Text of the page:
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Old 05-19-2017, 09:17 AM   #1
Bus Nut
 
Join Date: Jun 2011
Location: KANSAS CITY
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Question AC conversion?

I have read:

An inverter supplying 1800 watts [15 amps @ 120V] will draw 180 amps at 12 volts.



There is 145 amps of 12v DC electrical power available from the engine driven alternator. A 145 amps of 12V would translate to 14.5 amps of 120V.

I have a 120 volt AC that draws 4 amps. My alternator is 145 amps. My bus uses no electricity to run the engine after start up. Can i run my rpm's at about 1800 rpm while stationary and use an inverter to run the ac ? I understand the fuel costs.
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Old 05-19-2017, 09:55 AM   #2
Skoolie
 
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Quote:
Originally Posted by Versatile View Post
I have read:

An inverter supplying 1800 watts [15 amps @ 120V] will draw 180 amps at 12 volts.



There is 145 amps of 12v DC electrical power available from the engine driven alternator. A 145 amps of 12V would translate to 14.5 amps of 120V.

I have a 120 volt AC that draws 4 amps. My alternator is 145 amps. My bus uses no electricity to run the engine after start up. Can i run my rpm's at about 1800 rpm while stationary and use an inverter to run the ac ? I understand the fuel costs.
You're missing conversion losses. 145A @ 12v does not equal 14.5A @ 120v. At best the inverter is 90%-95% efficient (probably more like 75%-80%). Therefore, your 1800W of DC power becomes more like 1500W once its converted to AC.

What you should be doing is starting with the load and working the other way to see what you need to power for it, factoring in conversion losses along the way....
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Old 05-19-2017, 12:26 PM   #3
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It gets kind of murky when we use nominal vs actual numbers..

An alternator's output isn't really 12 volts. Not if it's functioning correctly. It should be higher, around 13.2-13.9, in order to put any charge into a lead battery. The voltage will probably sag under heavy load (I don't know how much, and it probably varies from one alternator design to another) so let's call it 13 volts.

MarkyDee's point about inverter efficiency is spot on, but there's already so much wiggle room in the numbers originally posted that we might want to tighten those up a bit before we try to worry about efficiency.

Since OP's question was really about running a 4 amp air conditioner, not running an 1800 watt inverter at full capacity, I'll focus on that. It'd be 4*120=480 watt load. Allowing for 85% inverter efficiency, the input to the inverter will draw 480/0.85=565 watts. Supposing the alternator was loaded down and making only 13 volts output, that'll be about 43 amps drawn from the alternator.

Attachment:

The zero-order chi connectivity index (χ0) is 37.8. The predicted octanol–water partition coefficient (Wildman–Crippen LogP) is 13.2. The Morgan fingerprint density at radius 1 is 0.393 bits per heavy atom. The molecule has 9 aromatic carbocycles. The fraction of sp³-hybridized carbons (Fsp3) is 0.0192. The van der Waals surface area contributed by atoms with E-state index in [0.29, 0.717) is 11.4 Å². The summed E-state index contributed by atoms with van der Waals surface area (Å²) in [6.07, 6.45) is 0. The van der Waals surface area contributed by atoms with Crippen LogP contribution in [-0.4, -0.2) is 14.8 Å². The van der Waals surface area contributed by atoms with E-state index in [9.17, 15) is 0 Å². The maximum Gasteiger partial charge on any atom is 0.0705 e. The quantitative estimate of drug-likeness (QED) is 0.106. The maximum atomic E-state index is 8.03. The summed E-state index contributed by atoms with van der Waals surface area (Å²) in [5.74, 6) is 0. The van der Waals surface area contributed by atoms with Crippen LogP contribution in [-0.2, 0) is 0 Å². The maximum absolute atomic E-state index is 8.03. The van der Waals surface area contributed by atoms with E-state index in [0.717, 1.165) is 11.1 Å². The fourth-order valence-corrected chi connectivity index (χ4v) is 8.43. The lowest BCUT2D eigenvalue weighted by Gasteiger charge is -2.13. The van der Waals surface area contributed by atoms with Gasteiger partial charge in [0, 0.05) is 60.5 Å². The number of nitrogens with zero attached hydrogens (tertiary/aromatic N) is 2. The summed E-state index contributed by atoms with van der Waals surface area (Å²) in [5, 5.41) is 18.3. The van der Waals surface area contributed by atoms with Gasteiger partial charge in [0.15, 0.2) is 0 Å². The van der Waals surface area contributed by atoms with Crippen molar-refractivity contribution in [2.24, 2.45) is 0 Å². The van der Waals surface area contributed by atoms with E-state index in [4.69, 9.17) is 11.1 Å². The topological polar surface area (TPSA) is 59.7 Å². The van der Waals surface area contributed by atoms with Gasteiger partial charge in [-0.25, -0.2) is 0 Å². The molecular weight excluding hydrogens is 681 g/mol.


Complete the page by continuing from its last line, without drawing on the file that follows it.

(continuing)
Keep in mind that when an alternator nameplate says "145 amp" it rarely means 100% duty cycle -- the 100% rating might be just half of the peak current rating.

Supposing we're talking about a diesel engine, 1800 RPM is pretty high. One would think the belt and pulleys would be set up so the alternator can reach full performance at more like 1100 RPM.
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Old 05-19-2017, 12:34 PM   #4
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So will it work?
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Old 05-19-2017, 01:37 PM   #5
Skoolie
 
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I guess I should have gone through the numbers instead of posting what I did. I was trying to do the whole "give a man a fish / teach a man to fish" thing. I apologize....

Anyway, I agree with family_wagon that there is a lot of wiggle room, and I agree with the statements about the alternator, but with a caveat that I will note in just a sec.

So, working backwards from the load, which is a 4A @ 120V load (or 480W), through the inverter (say, at 80% efficiency just to be conservative), would make 480W/0.8, or 600W on the DC side. At 12V, 600W is 50A. Therefore, if the DC source is able to put out 50A @ 12V, then the load should run fine.

Since the alternator is able to put out 145A at full load, and the AC only needs 50A through the inverter, then everything should run just fine - at full load....

But if the engine is running at idle (and this is the caveat), then the alternator's output may very will be less than full load. Therefore, the OP should check the alternator's specs to make sure it can generate a minimum of 50A at whatever the engine's idle speed is.

Just remember that these numbers are conservative, but they are also rough. This means that they should be nearly "worst-case" but not at "worst-case".
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Old 05-19-2017, 02:59 PM   #6
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Thank you. I like that.
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